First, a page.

I spent the 90s cooking all over Europe! In 1996, in France, I was at a New Year’s party, and I was cooking crepes. Not those awful French crepes. Romanian crepes. Out of nowhere, a pretty woman came up to me and said, in a horrible American accent “Hello. I love crepes. What’s your name?”
That was your mother. She was beautiful! But her postdoctoral degree was finished and she needed to go back home. To America, with it’s wide open skies and horrible borș, and bright colors in plain sight. And she wanted me to go with her.
Holding you in my arms for the first time was the most amazing experience of my life. There you were, this little bit of perfection. You were born in this place, this new place. A place where I had a life of my own. A place where we had a life of our own.
When you were born, I only spoke to you in Romanian. For the first three years of your life, I was Tata and your mother was Mama, and there wouldn’t be any “Come to the table,” there would only be “Hai la masa.”
I do not know why I stopped. Because it was easier. Your friends, your mother, your family taught you to call me “dad” and “tata” faded away. But I did stop. And I’m sorry.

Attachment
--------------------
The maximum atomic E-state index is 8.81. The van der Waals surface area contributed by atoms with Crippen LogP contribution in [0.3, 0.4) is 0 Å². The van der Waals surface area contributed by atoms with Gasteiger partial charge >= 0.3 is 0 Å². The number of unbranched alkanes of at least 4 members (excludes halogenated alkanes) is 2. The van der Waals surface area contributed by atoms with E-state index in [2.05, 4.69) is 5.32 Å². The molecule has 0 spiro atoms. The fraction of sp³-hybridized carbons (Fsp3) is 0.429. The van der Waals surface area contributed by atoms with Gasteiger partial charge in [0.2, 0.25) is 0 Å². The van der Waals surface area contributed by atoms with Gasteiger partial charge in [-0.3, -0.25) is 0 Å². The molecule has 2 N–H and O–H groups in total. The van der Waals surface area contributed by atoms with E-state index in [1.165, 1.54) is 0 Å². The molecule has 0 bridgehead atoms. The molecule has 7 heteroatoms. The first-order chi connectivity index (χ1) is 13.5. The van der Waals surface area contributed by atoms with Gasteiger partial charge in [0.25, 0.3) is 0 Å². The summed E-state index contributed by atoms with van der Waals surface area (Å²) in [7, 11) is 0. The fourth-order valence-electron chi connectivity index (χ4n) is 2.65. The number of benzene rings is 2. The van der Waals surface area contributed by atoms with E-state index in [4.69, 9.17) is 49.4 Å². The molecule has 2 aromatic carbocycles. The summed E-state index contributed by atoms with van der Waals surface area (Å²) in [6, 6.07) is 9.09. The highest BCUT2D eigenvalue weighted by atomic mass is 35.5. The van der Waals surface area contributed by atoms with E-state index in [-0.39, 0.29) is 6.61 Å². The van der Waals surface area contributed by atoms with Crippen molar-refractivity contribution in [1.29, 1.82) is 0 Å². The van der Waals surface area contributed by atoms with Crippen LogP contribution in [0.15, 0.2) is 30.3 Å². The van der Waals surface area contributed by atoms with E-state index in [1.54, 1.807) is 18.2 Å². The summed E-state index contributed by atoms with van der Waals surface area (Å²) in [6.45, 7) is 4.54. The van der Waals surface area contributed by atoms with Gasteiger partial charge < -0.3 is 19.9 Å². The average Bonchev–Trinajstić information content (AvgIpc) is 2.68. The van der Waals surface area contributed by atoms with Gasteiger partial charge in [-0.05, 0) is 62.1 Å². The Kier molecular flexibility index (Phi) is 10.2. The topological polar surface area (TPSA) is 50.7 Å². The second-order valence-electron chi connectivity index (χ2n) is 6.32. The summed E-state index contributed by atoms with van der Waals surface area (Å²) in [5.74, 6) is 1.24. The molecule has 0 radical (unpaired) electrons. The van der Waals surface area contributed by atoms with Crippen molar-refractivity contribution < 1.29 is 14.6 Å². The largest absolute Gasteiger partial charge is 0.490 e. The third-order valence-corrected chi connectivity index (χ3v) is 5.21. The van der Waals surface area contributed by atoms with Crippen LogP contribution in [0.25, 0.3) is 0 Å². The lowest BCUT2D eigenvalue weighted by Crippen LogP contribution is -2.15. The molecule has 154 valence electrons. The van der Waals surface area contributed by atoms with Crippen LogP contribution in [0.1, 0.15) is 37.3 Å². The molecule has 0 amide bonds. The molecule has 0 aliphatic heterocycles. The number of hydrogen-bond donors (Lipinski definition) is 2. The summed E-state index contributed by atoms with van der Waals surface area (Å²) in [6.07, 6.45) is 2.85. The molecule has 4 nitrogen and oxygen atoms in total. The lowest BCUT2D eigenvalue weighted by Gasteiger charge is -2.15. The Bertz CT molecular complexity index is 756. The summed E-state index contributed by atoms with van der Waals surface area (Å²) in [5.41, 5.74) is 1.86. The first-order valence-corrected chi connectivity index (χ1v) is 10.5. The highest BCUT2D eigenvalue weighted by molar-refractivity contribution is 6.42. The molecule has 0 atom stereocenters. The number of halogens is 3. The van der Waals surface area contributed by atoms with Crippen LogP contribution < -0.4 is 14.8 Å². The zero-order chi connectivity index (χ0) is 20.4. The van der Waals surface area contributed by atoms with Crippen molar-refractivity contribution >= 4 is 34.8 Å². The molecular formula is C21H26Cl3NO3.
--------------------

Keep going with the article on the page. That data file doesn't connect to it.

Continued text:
Son, your Bunica, she died today. She was 89 years old, and she died in her homeland, in the apartment she bought after the world itself tore down everything she had built. The apartment she spent years alone in because her husband died, and her son fled.
I sometimes wish that I never left.
Right now, I wish you could have spoken to your Bunica before she died. I wish you could’ve heard the stories she told. She has so much wisdom. But you can’t, so soup.
Son, there is art in the of making ciorbă cu perișoare. It’s an art that’s been passed through the generations of our family. It’s the rope that ties us. My mother taught me how to make this soup. Her mother taught her, and her mother taught her. Your bunica lives on through the cooking of ciorbă cu perișoare. Our culture lives on. România lives on.
Do you want to try a taste?